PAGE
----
by Head/Heart Staff

For June’s blog, we decided to gather some thoughts from some of the Queer staff at Head/Heart about what pride means to them. There is such a range of what is important to us about pride and what it means to be Queer. See below for thoughts from Benji Marton, Ann Cain, Erica Fada, and John Codd.

Benji Marton, LCSW

Our rights to exist in this country are under attack; and, understandably, there has been so much pain, anger and confusion as a result. We have a right to feel those; but we also have a right to live and live as us, the authentic “us,” despite what they say or want. When asked what message she would send to young transgender kids who feel the erasure most pointedly, silenced Montana representative Zooey Zephyr responded, “please, stay alive.”

Pride, to me, is exactly that: staying alive. That is about taking up the space we have a fundamental right to. To show that we are here to stay; and not just survive, but to truly live. That means allowing ourselves to experience joy, connection, love, and, arguably most important-community. When they make us feel alone, they make us feel small, and life can feel untolerable. When we connect through community-we get to experience the power of togetherness.

Ann Cain, LSW

Pride to me is celebration and remembrance. I can’t get consumed by one or the other, but try to find a balance of both. I find so much joy in pride. I see people dancing, and laughing, and kissing, and enjoying lives built upon the hard work of those before us. I also remind myself to embrace and make room for the hard stuff. The people we have lost, the struggle and hardship that Queer folks have gone, and continue to go through. In both I find hope. There is so much to celebrate and so much we can still hope for.

Erica Fada, LSW, CADC

Pride to me is about two main things: the internal acceptance of who I am and the joy of being able to safely share my full self with others. Coming from a Catholic background, it took me a while to realize I was queer, but it also happened when I was on a radical journey of self-acceptance. I was already working on learning to accept and embrace all of who I was (and am), so integrating my queerness into my sense of self at that time was part of the process. I was also just about to start undergrad, so I used that transition out of my hometown to intentionally cultivate relationships with folks who loved all of me.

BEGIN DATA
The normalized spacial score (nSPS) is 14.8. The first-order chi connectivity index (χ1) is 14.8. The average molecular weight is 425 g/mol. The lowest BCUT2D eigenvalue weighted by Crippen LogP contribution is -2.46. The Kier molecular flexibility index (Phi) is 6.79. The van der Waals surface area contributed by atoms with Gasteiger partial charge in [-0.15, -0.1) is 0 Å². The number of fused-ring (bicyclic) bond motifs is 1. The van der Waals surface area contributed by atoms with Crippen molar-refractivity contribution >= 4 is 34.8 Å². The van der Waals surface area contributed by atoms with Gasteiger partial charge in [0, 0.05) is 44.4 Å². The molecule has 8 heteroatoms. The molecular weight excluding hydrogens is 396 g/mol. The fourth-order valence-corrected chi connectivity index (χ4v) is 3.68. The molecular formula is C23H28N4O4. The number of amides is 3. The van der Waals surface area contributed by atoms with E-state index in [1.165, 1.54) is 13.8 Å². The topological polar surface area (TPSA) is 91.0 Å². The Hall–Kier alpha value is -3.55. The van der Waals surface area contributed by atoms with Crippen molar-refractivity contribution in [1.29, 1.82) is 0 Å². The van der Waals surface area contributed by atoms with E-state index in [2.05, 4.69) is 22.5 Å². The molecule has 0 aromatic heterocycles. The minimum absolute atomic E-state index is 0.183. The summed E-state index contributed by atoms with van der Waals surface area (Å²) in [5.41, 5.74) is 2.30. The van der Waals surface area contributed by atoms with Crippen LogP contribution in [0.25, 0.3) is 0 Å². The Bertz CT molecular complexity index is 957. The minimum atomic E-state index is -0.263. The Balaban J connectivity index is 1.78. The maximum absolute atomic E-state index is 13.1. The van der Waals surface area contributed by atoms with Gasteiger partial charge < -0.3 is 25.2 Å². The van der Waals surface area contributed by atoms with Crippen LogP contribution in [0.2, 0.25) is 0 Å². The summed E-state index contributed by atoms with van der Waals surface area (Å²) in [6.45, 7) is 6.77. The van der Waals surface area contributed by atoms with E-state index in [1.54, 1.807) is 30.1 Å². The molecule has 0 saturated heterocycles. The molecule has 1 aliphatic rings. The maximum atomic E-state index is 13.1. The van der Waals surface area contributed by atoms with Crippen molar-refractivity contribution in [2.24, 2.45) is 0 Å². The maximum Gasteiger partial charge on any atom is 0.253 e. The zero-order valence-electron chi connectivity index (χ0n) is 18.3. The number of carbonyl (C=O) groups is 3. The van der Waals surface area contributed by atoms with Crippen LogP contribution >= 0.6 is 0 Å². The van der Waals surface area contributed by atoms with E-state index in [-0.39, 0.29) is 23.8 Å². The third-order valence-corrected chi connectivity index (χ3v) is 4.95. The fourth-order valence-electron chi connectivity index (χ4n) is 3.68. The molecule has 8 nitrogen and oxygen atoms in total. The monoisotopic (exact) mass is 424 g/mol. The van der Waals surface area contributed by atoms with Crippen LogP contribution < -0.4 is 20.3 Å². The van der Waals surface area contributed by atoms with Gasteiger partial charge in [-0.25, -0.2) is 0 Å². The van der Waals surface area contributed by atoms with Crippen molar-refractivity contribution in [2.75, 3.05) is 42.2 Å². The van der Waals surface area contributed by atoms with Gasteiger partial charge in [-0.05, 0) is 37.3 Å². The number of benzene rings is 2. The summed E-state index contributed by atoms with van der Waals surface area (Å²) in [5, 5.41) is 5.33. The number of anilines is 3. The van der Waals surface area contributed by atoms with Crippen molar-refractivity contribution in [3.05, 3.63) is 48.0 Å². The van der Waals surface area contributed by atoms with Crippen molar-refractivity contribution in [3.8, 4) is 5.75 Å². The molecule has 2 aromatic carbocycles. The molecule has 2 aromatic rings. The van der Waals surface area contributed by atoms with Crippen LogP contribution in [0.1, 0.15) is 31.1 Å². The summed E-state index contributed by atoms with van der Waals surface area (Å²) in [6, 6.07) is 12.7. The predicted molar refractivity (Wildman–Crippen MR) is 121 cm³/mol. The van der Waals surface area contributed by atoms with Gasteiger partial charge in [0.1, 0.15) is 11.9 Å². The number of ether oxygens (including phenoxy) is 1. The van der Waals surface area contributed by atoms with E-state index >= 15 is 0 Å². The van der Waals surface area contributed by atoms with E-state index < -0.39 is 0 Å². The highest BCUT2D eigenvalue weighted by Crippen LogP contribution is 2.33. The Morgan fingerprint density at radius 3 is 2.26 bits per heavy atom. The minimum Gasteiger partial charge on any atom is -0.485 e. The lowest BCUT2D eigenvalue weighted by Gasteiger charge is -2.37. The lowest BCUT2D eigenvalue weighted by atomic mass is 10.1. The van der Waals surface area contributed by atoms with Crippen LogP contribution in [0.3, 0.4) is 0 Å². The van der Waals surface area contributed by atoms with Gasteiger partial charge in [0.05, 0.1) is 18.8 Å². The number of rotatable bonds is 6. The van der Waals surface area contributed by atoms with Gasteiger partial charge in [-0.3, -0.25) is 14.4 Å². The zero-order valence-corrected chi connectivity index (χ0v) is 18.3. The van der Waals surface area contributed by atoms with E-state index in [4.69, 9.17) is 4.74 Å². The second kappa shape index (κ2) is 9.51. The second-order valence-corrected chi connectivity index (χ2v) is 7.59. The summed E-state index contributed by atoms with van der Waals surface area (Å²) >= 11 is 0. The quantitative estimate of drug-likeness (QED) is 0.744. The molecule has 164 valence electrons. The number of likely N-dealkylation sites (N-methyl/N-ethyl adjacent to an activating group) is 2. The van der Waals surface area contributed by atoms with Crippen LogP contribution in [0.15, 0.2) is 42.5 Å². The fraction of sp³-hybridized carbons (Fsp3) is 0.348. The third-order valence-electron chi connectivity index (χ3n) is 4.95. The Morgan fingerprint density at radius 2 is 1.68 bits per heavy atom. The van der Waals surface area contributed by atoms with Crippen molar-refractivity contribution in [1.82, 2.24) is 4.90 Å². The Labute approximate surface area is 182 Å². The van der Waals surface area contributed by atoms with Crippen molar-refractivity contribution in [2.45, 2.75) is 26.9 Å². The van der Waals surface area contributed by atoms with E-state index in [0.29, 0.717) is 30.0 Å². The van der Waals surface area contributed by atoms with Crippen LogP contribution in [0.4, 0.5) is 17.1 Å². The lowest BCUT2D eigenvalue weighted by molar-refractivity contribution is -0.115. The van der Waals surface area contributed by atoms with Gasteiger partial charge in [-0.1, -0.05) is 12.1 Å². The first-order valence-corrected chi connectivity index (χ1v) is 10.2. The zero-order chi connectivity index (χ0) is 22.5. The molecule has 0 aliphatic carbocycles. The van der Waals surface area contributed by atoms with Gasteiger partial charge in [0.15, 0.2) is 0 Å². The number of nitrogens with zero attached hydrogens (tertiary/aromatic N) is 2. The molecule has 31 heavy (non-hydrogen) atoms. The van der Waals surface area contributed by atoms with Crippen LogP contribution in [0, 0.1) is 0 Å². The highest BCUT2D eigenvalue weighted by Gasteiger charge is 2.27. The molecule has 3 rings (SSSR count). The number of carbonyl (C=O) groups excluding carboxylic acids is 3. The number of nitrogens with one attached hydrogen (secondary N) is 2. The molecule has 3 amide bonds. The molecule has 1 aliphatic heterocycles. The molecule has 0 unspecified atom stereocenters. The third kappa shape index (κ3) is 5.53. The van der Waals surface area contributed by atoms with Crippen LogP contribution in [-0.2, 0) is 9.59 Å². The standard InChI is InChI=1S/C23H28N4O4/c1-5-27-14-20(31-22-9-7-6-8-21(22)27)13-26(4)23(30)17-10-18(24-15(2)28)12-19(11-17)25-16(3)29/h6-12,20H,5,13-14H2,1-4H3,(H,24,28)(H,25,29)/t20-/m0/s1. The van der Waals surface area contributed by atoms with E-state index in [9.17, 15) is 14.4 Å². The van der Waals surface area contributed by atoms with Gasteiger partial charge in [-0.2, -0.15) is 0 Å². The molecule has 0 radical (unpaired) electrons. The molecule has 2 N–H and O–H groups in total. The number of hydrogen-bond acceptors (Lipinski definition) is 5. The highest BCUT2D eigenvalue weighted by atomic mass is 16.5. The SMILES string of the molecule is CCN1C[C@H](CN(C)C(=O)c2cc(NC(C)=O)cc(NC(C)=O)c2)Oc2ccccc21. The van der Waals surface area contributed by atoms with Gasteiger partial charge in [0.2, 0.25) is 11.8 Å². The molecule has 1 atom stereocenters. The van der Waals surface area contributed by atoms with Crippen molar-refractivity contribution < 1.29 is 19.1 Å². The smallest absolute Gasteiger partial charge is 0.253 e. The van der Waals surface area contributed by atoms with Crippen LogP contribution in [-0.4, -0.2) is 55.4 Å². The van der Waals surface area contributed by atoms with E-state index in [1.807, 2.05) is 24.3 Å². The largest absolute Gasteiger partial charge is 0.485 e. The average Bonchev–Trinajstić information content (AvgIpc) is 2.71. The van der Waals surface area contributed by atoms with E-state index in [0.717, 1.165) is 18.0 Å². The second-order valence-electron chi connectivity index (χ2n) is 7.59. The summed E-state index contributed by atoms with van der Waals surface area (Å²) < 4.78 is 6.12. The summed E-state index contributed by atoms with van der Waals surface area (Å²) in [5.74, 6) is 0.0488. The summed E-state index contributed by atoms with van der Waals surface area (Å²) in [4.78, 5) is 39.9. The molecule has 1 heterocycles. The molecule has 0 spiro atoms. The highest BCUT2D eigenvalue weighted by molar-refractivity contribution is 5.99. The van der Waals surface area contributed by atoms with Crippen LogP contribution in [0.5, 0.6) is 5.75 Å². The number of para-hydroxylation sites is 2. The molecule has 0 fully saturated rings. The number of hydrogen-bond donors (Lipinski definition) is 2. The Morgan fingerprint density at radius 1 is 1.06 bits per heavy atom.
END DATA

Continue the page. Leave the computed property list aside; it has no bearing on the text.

I also want to express that you can be proud and not out. You can be proud and hold your identity to yourself for safety reasons. You are valid, you are welcome, and you will find people and places that will let you be all of yourself, and it will be beautiful. 

John Codd, LCSW, CADC, ATE, PEL 

Pride month is how we celebrate our diverse and inclusive LGBTQ+ community. It commemorates the generations of struggle before us to get to where we are now and a reminder we still have a journey ahead. It’s an opportunity to reflect on what it means to live an authentic life. Pride serves as a reminder to consider the relationship we want to have with ourselves and how we want to relate to others. It takes a lot of courage to show up authentically in the world. Our efforts to re-discover and re-connect to our authenticity allow us to live our truth even if there’s little validation from family, traditions or society. Pride means being fully and entirely ourselves without feeling the need to turn parts of our identities’ ‘off’ depending on where we are. Pride is about working for freedom and safety for all. So everyone can feel connected to their truth and live an authentic life full of acceptance and nurturance.

As we go through pride month we hope that all of you queers can have time this month dedicated to celebrating you. Because no matter where you are in your queer journey, you deserve to take up space. There is so much pain in our community right now, we invite all of you to allow yourselves the joy of authenticity, community and connection.